Men are often characterized as dragging their feet when it comes to settling down but new research debunks this commitment-phobe stereotype. It turns out that men are apparently more willing than women to move in together, with 46 percent saying that they would expect to move in together within a year of dating, compared to just 26 percent of women who count on cohabitating by a relationship's first anniversary.
Forgive & Forget?15 of 17
According to a survey released by online dating site OurTime.com, 42 percent of adults would reconcile with their partners after an affair. And, women appear to be more forgiving than men are: 46 percent of female respondents would be willing to repair the relationship, compared with 37 percent of males.
Never a Dull Moment?16 of 17
We wish. In a survey by the website Good in Bed, 25 percent of respondents said they felt bored in their relationships, with another 25 percent admitting that they felt on the brink of boredom. To end the ennui, 58 percent of respondents said they would be interested in trying something new in the bedroom. Handcuffs, anyone?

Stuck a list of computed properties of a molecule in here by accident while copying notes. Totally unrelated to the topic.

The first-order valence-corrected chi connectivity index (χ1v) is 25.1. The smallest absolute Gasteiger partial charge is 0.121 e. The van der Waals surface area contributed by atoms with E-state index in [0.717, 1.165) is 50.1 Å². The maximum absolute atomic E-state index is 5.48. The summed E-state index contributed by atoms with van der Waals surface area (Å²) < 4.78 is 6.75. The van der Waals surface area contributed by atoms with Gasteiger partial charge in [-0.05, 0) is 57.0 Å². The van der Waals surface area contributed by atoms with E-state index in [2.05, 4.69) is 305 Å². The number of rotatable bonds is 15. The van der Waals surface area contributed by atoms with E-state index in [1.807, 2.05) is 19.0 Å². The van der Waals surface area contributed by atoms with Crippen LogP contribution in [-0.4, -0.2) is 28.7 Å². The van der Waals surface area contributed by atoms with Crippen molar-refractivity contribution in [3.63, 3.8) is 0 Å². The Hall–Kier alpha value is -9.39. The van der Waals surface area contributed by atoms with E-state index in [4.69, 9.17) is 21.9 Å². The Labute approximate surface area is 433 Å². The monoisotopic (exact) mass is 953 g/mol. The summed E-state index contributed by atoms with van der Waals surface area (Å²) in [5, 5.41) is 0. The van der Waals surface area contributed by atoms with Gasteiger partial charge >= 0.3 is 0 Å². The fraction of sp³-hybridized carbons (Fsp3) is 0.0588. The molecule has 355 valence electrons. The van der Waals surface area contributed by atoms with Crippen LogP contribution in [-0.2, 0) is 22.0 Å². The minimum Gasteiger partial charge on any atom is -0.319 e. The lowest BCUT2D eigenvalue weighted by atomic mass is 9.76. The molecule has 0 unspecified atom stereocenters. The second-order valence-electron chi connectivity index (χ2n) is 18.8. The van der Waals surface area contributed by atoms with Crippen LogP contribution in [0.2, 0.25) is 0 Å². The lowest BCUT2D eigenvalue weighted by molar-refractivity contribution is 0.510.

Morning People17 of 17
What better way to start your day than with a little nookie? Thirty-four percent of Americans say that the optimal time for sex is in the morning, a study released this year found. Sex in the evening came in second at 26 percent, while 23 percent of those surveyed prefer a middle-of-the-night romp.
- All the Essentials for Your Summer Road-Trip
- The Best White Jeans for Summer
- New Girls'-Night Trend: Naked Photo Shoots
- 10 ways to look younger right now
- 9 habits of highly creative people
- 10 Secrets of Healthy Relationships
- Glo's Latest Obsession: Wedding Finds